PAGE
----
Kenya logging plans upset UNEP chief

Posted: 5 March 2001

Plans by the Kenyan Government to clear and resettle forests at the foot of Mount Kenya have come under attack from the Executive Director of the UN Environment Programme (UNEP), which has its headquarters in Nairobi.

Commenting, in February 2001, on the government's announcement that it plans to turn 168,000 acres of Mount Kenya into settlements, Klaus Toepfer said:

"The short-term economic gains of clearing woodlands for timber or agriculture must be matched against the even bigger, long-term, losses as a result of uncontrolled and unsustainablel deforestation."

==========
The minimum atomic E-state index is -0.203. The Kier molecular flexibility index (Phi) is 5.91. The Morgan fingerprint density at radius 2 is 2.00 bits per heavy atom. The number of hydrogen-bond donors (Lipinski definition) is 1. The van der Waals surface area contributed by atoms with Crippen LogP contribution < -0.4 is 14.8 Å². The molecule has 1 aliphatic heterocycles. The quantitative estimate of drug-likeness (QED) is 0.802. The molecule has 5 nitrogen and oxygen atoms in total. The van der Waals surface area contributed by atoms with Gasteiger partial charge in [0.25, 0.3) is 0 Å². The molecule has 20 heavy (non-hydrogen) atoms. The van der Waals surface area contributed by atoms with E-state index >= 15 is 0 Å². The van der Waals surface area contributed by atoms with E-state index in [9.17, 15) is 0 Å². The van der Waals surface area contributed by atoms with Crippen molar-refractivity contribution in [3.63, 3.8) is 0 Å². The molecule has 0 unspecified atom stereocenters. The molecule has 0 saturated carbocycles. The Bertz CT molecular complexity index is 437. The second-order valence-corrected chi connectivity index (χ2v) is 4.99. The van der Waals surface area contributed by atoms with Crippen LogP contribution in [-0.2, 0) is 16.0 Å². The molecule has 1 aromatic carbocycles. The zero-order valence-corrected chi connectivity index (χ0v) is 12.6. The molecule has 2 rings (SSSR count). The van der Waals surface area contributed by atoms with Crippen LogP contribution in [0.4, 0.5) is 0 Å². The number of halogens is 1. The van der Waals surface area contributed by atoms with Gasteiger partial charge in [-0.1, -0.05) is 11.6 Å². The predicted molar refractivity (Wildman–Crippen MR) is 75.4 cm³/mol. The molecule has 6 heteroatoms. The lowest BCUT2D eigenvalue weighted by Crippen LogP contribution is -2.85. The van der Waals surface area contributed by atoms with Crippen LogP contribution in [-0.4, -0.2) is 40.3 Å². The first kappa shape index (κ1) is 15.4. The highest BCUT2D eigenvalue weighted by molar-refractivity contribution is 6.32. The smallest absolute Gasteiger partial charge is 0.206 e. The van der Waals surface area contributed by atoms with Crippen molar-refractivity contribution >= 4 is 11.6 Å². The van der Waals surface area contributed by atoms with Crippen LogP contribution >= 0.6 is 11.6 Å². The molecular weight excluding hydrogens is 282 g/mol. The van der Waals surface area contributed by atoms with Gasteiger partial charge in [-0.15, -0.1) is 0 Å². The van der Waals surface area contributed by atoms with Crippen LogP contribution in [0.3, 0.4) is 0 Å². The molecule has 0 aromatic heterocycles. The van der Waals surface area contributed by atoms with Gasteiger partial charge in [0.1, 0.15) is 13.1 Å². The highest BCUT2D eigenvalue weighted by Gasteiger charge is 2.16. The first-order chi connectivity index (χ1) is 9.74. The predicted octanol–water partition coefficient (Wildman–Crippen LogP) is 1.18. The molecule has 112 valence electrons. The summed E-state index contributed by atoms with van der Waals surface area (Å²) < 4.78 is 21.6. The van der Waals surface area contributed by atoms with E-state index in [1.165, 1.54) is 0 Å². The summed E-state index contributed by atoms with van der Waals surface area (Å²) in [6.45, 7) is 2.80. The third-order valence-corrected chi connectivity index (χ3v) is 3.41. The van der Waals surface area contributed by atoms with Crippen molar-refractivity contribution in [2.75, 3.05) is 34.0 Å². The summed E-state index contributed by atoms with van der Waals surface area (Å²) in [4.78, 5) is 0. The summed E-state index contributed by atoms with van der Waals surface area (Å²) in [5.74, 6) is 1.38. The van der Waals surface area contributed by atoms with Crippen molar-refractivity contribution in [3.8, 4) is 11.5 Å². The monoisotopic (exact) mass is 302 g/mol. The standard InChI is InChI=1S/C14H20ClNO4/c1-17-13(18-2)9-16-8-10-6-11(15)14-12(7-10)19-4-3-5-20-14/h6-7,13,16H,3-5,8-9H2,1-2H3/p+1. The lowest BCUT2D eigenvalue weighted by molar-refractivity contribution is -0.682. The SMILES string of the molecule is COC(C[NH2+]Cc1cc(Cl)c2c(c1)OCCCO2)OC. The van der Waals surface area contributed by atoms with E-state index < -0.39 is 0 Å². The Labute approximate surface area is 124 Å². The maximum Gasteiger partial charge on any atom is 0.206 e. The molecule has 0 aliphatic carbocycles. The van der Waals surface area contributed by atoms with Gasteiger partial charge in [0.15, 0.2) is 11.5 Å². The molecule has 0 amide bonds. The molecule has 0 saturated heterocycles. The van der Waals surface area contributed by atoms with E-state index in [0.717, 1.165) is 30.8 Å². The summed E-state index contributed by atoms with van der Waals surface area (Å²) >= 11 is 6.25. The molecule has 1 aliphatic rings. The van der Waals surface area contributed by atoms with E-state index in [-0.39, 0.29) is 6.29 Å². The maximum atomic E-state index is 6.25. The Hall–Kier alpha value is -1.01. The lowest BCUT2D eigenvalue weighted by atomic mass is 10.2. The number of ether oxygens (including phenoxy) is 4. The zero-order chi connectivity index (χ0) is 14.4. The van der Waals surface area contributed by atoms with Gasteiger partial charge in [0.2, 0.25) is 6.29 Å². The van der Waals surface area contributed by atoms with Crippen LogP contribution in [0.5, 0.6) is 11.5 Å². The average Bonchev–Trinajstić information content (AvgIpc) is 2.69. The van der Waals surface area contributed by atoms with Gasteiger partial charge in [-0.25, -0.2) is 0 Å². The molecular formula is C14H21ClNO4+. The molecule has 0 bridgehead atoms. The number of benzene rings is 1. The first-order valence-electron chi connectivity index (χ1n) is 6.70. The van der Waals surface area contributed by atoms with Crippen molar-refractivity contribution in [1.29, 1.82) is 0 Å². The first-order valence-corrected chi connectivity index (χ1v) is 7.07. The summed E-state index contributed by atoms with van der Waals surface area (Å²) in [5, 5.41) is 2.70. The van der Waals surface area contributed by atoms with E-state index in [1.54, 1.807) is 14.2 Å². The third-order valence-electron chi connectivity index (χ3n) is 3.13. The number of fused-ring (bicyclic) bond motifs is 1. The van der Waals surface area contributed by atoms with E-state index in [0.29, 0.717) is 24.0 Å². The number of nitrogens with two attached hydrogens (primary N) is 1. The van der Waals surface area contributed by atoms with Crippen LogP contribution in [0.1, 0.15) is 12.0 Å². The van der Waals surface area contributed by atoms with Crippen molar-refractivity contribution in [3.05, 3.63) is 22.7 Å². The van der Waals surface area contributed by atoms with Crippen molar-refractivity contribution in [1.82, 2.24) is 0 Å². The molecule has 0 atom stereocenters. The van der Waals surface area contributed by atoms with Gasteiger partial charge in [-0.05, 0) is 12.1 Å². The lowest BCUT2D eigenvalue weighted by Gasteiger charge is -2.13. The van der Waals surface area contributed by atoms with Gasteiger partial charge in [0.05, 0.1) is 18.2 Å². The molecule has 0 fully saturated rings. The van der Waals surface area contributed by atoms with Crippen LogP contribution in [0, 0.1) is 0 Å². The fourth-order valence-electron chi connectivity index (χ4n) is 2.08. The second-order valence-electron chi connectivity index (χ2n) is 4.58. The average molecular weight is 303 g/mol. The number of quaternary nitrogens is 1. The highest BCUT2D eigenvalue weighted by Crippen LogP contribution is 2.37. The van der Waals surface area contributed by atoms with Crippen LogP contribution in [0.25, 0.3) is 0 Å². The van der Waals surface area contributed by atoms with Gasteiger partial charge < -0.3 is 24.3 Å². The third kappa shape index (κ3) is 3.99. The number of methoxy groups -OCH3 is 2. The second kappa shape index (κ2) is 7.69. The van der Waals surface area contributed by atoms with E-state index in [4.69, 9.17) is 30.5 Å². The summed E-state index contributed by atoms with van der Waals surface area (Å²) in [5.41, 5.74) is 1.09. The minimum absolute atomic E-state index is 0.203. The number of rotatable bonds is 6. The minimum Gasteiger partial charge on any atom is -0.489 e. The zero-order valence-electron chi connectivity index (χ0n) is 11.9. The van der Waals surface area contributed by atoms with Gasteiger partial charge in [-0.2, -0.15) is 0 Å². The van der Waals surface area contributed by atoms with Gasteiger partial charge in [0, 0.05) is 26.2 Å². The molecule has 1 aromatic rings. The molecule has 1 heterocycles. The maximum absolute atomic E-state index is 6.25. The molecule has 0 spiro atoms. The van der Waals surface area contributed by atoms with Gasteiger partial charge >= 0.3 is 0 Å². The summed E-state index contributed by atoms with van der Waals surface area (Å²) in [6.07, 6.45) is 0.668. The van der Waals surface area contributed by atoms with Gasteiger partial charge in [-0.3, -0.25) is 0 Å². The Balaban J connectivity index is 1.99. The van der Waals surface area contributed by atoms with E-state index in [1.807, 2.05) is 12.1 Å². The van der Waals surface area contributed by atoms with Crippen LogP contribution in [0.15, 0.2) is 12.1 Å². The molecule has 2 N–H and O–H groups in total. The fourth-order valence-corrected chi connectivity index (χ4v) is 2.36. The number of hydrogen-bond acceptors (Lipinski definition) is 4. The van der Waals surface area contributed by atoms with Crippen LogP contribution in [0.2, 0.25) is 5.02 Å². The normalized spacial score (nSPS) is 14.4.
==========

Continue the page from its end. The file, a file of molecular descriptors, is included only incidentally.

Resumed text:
The Kenyan Government argues that the land is already settled and now needs formal management.

This is only the latest in a longstanding conflict over the Government's land allocation plans. Large parts of Mount Kenya's 500,000 acres of forest have already been cleared by logging and marijuana cultivation, and Kararu forest on the northern outskirts of Nairobi has been under pressure for many years.

As reported in our Features section, Professor Wangari Maathai, leader of the tree-planting Greenbelt Movement, has been fearlessly campaigning to save this forest against official opposition.